A booking agent is going to know before the tour that the opening slot performance fee is not going to cover the production expenses and a substantial bonus for the artist. No surprise here, it’s an investment into the future of the artist brand, building fans, impressing promoters and connecting with media on the road. Should the agent forego commissions? Maybe this could be a part of the discussion, but this is a minor point in the big scheme of things. The real issue is what does the artist understand about their career? Is this tour an investment into the future?


The point here is the “artist is a victim”. A great talent is at the mercy of business people, eager to exploit their lack of knowledge and understanding to enrich themselves. Or is that the case?


The truth may be, that every member of the artist’s team has acted in good faith, devoting time, expertise and resources to develop the artist’s career, possibly even foregoing income to further the cause. It is incumbent upon the artist to be engaged with the business, to understand the playing field and to make choices wisely. Yes, there will be times in your career where you must make some hard decisions and make changes to your team, but that may not fix the problem.


As my friend Mark O’Connor expressed to a class of music students at the University of Miami, “Don’t be a victim. Take control of your career.”


Signed by an independent label as a teen and then after spending years with Warner Bros. Records and Sony Music, Mark is now an independent artist, in charge of his career. He is not a “victim” of the business, but rather the man in charge of his destiny. Does he still have a team around him that advise and counsel? Indeed. Does he know where his money comes from and the value of marketing and promotion, you bet he does.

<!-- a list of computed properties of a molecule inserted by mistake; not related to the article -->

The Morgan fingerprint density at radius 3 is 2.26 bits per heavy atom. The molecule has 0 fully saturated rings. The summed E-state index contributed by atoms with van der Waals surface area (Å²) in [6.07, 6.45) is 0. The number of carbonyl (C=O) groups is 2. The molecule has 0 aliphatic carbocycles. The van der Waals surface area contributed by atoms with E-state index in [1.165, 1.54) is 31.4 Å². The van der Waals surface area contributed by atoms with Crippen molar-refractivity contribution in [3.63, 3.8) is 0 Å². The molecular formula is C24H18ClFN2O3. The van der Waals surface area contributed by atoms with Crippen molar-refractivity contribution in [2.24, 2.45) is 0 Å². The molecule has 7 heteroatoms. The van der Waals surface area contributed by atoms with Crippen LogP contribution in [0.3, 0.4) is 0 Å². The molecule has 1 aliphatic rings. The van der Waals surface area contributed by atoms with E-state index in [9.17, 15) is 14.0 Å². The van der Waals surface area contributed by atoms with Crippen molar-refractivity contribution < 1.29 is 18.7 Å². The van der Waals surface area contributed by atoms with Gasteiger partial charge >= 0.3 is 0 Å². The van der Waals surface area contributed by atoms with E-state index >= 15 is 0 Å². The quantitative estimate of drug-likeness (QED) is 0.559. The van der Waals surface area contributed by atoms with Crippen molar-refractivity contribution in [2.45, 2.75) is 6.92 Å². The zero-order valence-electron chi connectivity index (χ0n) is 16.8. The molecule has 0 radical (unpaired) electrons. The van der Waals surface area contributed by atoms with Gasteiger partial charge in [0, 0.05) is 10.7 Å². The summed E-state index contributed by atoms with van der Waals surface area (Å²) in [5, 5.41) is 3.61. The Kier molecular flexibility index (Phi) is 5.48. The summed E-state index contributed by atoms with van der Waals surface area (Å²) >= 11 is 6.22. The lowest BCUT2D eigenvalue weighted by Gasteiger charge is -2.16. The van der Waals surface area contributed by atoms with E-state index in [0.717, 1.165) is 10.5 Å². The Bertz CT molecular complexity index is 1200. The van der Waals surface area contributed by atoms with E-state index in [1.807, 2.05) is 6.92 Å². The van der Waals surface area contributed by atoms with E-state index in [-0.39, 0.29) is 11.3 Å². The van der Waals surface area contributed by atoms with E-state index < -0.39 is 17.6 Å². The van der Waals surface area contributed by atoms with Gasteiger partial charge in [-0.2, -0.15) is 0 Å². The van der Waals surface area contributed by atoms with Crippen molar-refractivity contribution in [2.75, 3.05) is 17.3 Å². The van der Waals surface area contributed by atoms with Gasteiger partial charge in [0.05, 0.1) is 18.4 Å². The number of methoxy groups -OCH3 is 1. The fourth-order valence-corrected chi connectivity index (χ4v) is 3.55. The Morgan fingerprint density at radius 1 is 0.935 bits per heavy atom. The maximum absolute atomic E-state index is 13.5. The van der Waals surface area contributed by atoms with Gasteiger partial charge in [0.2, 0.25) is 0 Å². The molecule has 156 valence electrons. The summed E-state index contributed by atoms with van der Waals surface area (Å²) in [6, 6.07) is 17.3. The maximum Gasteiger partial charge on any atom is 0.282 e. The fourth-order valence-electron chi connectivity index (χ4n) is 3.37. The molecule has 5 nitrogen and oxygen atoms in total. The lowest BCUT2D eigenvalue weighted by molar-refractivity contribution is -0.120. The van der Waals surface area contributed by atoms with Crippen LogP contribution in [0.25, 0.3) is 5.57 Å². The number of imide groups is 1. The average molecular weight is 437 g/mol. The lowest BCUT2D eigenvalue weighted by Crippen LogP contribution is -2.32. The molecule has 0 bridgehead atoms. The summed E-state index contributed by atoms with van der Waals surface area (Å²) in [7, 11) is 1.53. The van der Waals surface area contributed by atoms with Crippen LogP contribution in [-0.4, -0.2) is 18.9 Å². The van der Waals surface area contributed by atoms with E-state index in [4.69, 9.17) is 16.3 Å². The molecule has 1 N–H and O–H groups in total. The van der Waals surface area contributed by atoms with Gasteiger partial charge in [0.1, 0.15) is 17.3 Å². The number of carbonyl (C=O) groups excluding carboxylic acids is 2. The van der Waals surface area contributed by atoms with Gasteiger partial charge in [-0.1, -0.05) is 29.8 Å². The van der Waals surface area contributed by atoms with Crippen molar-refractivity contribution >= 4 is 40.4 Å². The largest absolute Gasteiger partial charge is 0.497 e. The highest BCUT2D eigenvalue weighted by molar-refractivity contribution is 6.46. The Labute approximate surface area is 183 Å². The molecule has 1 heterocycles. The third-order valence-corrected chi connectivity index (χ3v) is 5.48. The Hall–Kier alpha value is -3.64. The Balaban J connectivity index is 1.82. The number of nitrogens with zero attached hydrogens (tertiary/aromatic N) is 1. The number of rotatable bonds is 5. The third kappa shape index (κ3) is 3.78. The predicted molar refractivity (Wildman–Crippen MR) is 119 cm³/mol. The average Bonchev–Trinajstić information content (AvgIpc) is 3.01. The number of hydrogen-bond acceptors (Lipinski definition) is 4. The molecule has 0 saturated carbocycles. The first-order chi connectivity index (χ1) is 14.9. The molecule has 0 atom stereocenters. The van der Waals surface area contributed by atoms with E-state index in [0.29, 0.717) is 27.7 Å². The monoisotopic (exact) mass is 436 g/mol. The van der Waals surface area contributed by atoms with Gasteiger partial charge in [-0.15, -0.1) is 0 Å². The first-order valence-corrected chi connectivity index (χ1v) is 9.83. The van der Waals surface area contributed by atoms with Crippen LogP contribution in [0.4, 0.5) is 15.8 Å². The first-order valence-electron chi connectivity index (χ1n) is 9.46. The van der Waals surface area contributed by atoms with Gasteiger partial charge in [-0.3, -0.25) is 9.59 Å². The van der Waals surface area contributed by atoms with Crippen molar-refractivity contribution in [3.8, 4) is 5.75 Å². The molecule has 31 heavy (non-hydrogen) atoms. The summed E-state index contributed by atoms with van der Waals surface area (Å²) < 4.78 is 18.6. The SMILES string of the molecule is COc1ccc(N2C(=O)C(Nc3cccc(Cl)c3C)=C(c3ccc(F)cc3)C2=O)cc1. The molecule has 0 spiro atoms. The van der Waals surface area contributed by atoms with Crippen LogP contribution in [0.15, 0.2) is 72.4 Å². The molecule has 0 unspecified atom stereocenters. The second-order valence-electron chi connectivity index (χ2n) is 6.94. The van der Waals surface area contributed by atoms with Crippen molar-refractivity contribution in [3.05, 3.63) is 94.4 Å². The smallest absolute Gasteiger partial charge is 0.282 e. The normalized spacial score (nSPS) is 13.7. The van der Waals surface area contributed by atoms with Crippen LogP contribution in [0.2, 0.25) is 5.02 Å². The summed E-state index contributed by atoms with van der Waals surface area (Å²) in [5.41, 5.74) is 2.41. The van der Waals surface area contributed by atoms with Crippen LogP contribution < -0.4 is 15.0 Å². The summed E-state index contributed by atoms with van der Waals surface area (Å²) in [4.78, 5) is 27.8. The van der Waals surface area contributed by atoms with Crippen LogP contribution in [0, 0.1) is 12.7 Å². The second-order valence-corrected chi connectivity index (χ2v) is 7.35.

In addition to being a brilliant musician and performer, Mark is also a savvy entrepreneur, that knows how to build relationships and trust his instincts. He also understands the music business and how to protect his interests.


The moral of this story? “Don’t be a victim!”


Learn the business. Build an understanding of contracts and the role that each team member plays in your career. Be aware of their goals and responsibilities and how you can help one another. Everyone’s success is the goal. This is not a “zero sum” game, “I win, so you must lose”. The music business at it’s best is a win-win-win. The artist makes great music and a comfortable living, the team members work in tandem with the artist and share the success and consumers revel in great music and performances.


Don’t be a victim. Stream music through Spotify and put the value in context or not. Sign with a label and market and promote your music in partnership or not, tour and perform with your dream ensemble or not. But whatever you do, don’t be a victim. Understand the business and your talents, engage in the business in ways that support your dreams. Look for ways to build the win-win-win.


Bow Wow shares his views on the importance of understanding the music business in this clip. Bow Wow is in charge of his career, he is not a victim.